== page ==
Henagliflozin, Metformin combo effective Option for Diabetics Nonresponsive to Metformin
Treatment of type 2 diabetes often begins with lifestyle management and/or metformin. As beta-cell function declines in the presence of insulin resistance, this makes maintenance of glycemic control challenging and usually necessitates add-on therapies.
In a recent study, researchers have reported that Henagliflozin, a sodium-glucose cotransporter 2 (SGLT2) as add‐on therapy to metformin effectively achieve glycemic control in patients with Type 2 diabetes mellitus (T2DM) inadequately controlled with metformin. The research has been published in the journal DIABETES, OBESITY AND METABOLISM on March 26, 2021.
Inhibition of sodium-glucose cotransporter 2 (SGLT2) represents a novel approach to reduce hyperglycemia independently of insulin secretion or action. Henegliflozin is a novel SGLPT2 inhibitor and has been shown to improve glycemic control in patients with type 2 diabetes. However, its combination effect with metformin is understudied. Therefore, Dr Jianping Weng and his team conducted a study to evaluate the efficacy and safety of henagliflozin in patients with Type 2 diabetes mellitus (T2DM) inadequately controlled with metformin.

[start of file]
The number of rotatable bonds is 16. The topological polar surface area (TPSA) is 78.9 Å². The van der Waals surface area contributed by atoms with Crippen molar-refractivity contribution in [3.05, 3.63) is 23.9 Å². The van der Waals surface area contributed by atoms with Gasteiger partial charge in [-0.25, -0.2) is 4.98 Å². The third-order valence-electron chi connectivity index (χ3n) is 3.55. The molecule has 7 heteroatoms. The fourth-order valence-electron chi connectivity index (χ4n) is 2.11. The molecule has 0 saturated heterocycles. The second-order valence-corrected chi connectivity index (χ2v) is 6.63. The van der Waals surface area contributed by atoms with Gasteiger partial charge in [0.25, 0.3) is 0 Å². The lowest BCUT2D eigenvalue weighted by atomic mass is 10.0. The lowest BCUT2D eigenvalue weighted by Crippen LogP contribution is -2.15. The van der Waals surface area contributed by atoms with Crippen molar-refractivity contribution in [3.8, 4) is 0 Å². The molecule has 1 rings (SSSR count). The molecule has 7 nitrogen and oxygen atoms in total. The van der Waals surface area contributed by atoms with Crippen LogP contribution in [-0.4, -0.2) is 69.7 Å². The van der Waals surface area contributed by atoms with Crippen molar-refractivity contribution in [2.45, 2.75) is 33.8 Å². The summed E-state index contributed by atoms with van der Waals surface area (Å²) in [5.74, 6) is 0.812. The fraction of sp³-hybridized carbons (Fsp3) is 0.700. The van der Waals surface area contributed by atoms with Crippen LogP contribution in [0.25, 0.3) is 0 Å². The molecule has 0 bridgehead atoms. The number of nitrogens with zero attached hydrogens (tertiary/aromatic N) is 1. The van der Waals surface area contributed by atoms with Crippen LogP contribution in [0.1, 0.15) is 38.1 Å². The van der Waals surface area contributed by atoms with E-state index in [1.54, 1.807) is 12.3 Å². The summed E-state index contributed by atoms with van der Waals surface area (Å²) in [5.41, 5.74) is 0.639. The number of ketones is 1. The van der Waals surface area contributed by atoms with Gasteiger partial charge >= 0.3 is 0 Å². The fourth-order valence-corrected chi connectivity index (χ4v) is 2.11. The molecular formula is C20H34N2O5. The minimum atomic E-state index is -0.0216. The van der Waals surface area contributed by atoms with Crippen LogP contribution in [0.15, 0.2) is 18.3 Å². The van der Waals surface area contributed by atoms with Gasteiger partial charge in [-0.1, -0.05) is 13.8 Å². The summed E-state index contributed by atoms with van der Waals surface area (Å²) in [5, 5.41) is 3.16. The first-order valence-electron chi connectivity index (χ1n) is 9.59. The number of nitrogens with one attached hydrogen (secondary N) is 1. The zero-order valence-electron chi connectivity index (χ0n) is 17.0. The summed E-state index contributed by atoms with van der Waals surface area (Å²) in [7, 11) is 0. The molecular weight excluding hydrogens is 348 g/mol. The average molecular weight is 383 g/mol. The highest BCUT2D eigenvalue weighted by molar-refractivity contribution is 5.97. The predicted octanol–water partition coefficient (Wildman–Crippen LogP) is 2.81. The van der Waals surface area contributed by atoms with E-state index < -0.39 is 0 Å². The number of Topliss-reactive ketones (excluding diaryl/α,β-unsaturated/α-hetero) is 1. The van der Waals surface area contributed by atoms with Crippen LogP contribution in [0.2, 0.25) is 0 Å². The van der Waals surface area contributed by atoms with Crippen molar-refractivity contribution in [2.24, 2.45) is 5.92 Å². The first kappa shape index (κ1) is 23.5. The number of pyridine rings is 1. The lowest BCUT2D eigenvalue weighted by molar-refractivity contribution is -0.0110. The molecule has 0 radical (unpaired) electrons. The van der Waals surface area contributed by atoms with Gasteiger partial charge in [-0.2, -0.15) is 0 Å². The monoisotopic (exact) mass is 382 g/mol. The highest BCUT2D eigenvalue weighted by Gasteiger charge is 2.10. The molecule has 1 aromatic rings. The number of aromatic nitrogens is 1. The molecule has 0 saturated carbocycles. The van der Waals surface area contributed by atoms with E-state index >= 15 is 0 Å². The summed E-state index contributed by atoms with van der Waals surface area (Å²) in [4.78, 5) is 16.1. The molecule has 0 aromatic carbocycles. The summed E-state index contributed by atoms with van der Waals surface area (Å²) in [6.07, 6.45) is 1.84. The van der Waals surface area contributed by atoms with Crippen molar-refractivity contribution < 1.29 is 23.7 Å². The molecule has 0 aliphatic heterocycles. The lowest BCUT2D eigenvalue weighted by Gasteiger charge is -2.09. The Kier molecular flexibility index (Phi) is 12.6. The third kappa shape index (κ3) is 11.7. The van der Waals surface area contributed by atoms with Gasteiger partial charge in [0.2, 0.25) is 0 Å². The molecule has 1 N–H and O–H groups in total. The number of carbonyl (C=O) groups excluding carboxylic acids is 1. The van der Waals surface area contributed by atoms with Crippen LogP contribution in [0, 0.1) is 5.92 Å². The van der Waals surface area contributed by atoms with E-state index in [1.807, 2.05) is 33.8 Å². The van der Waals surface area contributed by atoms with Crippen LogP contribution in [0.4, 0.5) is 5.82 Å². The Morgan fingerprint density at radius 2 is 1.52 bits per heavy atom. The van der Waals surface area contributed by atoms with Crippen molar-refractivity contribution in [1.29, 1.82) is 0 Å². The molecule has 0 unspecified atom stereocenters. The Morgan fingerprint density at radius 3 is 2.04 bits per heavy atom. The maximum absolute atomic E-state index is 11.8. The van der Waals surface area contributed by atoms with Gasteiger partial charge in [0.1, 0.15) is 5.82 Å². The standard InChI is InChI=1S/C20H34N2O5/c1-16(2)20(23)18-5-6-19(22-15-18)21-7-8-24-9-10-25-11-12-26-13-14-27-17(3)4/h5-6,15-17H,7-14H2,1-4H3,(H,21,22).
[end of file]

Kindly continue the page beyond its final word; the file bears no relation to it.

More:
It was a multicenter, 24 weeks randomized, double‐blind, placebo‐controlled, phase 3 trial, followed by a 28‐week extension period. A total of 483 patients with a hemoglobin A1c (HbA1c) of 7.0%‐10.5% were randomly assigned to receive once‐daily Placebo (n=161), Henagliflozin 5 mg (n=162), or Henagliflozin 10 mg (n=160). After 24 weeks, the researchers switched the patients on placebo to 5 or 10 mg henagliflozin for the additional 28‐week treatment, and patients on henagliflozin during the 24‐week treatment period maintained the initial therapy. The major outcome assessed was a change in HbA1c from baseline to Week 24.
Key findings of the study were:
- After 24 weeks, the researchers noted that the least‐squares mean HbA1c changes versus placebo from baseline were ‐0.76% and ‐0.80% for henagliflozin 5 mg and 10 mg.
- They noted that compared with the placebo group, both doses of henagliflozin lowered fasting plasma glucose, 2‐hour postprandial plasma glucose, body weight, blood pressure and increased the proportions of patients achieving HbA1c <7.0% at Week 24.
- They also noted that these improvements were sustained over additional 28 weeks.
- They observed slightly higher proportions of ketosis, urine ketone body present in patients treated with henagliflozin compared to placebo at Week 24.
- However, they reported no diabetic ketoacidosis or episode of severe hypoglycemia.
The authors concluded, "Henagliflozin 5 or 10 mg as add‐on therapy to metformin provided a new therapeutic option for treatment of T2DM patients who have inadequate glycemic control with metformin alone, and was generally well tolerated."
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